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A haunting place to visit

Clement Khan looks over one many spooky decorations he his wife Lyndhave placed around Wolf MansiValparaiso Ind. Tours 1875 mansiare

Clement Khan looks over one of the many spooky decorations he and his wife, Lynda, have placed in and around Wolf Mansion in Valparaiso, Ind. Tours of the 1875 mansion are available. | Andy Lavalley~Sun-Times Media

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IF YOU GO

† Halloween tours are planned at 11 a.m. and 1:30 p.m. Oct. 19-21 and 26-28 at Wolf Mansion, 453 W. County Road 700N. Tours also will be at 5 and 7 p.m. Oct. 30 and 31. Cost is $15 per person.

† The mansion will host a “Halloween Midnight Masquerade” from 9 p.m. Oct. 31 to 12:30 a.m., including refreshments and a costume contest. Reservations and advance payment of $50 are required.

† For more information, go to www.wolfmansion.net or call 364-8102.

Updated: November 19, 2012 3:06PM



Clement and Lynda Khan are hoping the ghosts make a visit to Wolf Mansion.

The couple purchased the mansion, at 453 W. County Road 700N in 2003, and have done substantial work to it since, including repairing 50 broken windows and other restorative work.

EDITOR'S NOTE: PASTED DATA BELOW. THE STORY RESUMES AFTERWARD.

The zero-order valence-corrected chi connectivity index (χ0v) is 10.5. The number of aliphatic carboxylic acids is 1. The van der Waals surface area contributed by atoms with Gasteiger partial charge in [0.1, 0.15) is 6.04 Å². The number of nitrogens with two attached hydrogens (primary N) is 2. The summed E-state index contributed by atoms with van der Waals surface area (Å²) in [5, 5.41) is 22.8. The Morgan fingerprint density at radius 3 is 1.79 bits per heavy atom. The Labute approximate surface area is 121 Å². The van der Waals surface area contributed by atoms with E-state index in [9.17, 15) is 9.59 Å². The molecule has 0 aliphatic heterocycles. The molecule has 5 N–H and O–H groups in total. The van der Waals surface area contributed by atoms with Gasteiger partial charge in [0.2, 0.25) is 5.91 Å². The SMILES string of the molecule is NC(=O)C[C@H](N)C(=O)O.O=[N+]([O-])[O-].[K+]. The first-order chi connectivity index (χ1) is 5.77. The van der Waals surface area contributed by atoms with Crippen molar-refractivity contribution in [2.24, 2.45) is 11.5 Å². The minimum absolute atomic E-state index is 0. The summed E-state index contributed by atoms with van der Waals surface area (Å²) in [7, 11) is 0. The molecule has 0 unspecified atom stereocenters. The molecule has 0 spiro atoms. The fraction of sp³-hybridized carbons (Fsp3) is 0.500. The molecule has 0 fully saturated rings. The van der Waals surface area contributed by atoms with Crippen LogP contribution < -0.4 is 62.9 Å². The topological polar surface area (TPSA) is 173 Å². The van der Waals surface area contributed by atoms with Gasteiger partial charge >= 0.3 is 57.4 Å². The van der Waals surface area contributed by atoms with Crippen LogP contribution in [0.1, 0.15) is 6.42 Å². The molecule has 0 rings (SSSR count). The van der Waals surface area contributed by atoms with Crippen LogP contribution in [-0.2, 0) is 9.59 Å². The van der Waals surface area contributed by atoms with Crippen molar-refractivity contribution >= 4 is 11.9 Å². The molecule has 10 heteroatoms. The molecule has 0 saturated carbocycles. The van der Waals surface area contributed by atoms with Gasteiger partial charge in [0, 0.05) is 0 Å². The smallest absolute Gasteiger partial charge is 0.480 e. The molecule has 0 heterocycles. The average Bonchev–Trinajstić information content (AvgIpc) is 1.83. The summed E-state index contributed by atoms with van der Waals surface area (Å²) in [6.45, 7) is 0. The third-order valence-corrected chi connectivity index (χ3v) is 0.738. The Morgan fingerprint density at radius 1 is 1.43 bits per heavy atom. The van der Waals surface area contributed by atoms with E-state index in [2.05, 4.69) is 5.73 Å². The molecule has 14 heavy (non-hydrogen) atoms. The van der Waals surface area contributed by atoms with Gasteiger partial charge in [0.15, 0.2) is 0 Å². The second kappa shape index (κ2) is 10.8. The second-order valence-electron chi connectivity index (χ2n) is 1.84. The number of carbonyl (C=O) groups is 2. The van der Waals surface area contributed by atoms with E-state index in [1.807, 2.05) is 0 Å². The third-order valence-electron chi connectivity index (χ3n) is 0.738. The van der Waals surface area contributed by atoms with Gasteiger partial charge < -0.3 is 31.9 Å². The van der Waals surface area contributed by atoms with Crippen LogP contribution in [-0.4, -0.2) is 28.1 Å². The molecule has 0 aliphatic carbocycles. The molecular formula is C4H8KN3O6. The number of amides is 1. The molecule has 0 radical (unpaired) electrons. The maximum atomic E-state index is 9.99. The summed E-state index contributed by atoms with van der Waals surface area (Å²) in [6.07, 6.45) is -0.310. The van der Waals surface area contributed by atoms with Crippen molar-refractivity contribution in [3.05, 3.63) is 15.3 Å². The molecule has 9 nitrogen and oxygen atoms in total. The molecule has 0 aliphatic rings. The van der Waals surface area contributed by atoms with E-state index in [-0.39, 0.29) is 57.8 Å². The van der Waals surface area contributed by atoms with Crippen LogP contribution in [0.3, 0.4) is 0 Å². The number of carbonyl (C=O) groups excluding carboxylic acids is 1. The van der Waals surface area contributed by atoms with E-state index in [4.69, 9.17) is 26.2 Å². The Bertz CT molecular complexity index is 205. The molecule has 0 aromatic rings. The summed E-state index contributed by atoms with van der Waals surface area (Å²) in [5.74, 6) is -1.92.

Josephus Wolf built the mansion in 1875.

The home was placed on the National Register of Historic Places in 2007, and the Khans opened it up for Christmas tours last November and December. Now, they’ve decorated the 7,800-square-foot, 18-room Italianate structure for Halloween, and are hoping some of its former spirits return for a bit of haunting during tours this month.

Red-eyed bats hang in the doorways, and several animated creatures dot rooms on the first floor, including a butler in the dining room. He’s holding a candelabra and has a raven on his shoulder.

A figurine of a woman, dubbed Susan Young, for Wolf’s wife, stands, pale and creepy, in the room where she died.

Decorations for the tours also will include candles and black paper over the windows.

Also on display is a tombstone for Wolf’s mother, Lydia Wolf, who died in 1842. The cemetery where the tombstone sat has been vandalized, the Khans said, and the tombstone was rescued, but it can’t be returned because no one is sure exactly where Lydia Wolf is buried.

“Basically, everybody says the house is haunted,” Lynda Khan said. “We said we invited all the ghosts back because they’ve left.”

Besides its first Halloween tours, the house also recently hosted its first school group, 21 eighth-graders from Nativity of Our Savior in Portage.

The students were there Oct. 11 for a history lesson and to check out the Civil War artifacts on display, which are from Lynda Khan’s family.

Teacher Blanca Maya said she and her husband, Francisco, looked at the house to purchase it in 1994, but decided against it because it was so large and needed extensive work. She hadn’t been back since.

“I think this is fantastic,” she said as Clement Khan gave the students a brief history of the Wolf family and their homestead.



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